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Reply # 18281 13-Aug-2005 11:02
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I have to disagree with what seems to be the general interpretation on this one, I do not believe VoIP is prohibited, it's pretty common practice to put exclusions into pricing plans when you have the intention of creating specific additional charges for the item at some point in the future.

The only reference I could find in any of the usage policies, pricing pages etc is the one mentioned as point 7 in the 3G Pricing. The statement in my mind therefore applies specifically to the service pricing and means that VoIP traffic is "excluded" from the pricing quotas (lets just assume for a minute they can even identify the difference between VoIP traffic and other stuff which in reality they probably can't yet anyway), so it's therefore giving vodafone the right to charge additional (future proofing the service charges) for this traffic or *possibly* block it, most likely IMHO their intent is to provide at a later date either another plan or add-on plan/service specifically catering for VoIP .. who knows, possibly even shaping the traffic within the network to provide a better QoS.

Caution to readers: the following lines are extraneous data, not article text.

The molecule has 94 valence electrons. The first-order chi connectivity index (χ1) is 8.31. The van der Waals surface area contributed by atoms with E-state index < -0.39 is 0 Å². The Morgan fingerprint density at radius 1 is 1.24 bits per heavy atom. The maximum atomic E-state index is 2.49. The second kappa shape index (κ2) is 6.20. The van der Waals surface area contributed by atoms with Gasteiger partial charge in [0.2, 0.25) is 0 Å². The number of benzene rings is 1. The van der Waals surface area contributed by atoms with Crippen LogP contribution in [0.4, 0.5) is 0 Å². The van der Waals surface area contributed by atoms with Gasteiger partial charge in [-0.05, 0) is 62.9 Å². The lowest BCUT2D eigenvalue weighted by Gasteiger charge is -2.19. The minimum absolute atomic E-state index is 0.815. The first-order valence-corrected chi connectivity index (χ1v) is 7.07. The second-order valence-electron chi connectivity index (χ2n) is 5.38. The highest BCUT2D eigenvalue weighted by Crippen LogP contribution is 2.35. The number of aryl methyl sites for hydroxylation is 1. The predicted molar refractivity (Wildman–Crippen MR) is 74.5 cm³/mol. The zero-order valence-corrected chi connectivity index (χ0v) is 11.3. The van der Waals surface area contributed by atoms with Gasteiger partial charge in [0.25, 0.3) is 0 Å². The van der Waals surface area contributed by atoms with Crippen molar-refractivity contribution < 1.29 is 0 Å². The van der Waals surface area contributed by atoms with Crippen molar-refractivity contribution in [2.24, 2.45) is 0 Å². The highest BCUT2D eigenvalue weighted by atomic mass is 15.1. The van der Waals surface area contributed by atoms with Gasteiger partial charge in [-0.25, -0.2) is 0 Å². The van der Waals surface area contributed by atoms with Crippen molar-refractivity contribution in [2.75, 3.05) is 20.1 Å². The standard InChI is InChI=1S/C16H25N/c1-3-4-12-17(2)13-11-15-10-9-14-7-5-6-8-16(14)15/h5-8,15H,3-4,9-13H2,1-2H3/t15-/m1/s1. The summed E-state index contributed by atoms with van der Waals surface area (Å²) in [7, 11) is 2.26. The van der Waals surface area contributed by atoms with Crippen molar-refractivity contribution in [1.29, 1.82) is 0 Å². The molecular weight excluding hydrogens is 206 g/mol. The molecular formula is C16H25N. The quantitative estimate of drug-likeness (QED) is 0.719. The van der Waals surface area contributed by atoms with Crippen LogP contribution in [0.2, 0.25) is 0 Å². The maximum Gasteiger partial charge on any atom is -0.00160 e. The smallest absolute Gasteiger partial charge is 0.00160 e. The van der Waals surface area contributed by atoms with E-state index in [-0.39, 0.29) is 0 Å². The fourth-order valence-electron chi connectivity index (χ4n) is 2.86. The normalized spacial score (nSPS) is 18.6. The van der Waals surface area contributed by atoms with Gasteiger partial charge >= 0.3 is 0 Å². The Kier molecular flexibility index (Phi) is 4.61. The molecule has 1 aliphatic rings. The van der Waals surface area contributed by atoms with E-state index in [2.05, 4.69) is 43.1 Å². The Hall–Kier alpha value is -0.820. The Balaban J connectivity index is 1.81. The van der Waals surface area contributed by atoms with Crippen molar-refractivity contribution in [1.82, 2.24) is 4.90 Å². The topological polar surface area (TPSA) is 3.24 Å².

If I've missed something in the terms of service then please by all means point me in the right direction and I'll stand corrected, but I think right now the old mountain out of a molehill saying applies.

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Reply # 18302 13-Aug-2005 21:44
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Gremlin: I have to disagree with what seems to be the general interpretation on this one, I do not believe VoIP is prohibited, it's pretty common practice to put exclusions into pricing plans when you have the intention of creating specific additional charges for the item at some point in the future.

Looks like you are in perfect agreement - all anyone is saying is that they *might* do something or be reserving their rights. Otherwise why would the clause be there?

The fact that the clause is ambiguous and uncertain is probably because Vodafone is not clear when and how it will be applied.

To quote again from 3G Vodafone Mobile Connect pricing T's and C's:

"7. The use of Vodafone Mobile Connect for Voice over IP (VoIP) is excluded."

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Reply # 18311 14-Aug-2005 01:48
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you are agreeing not to use VoIP.
We mostly agree but that statement I read as you saying that your agreeing not to use it when signing the contract, which I do not believe is true .. may just be my interpretation, but your wording of it there may be a little missleading/ or easy to missinterpret :)

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Reply # 18335 14-Aug-2005 19:07
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Well at least we all seem to agree that there is uncertainty and confusion around this clause. The most we can hope is that Vodafone will be more upfront about their intentions.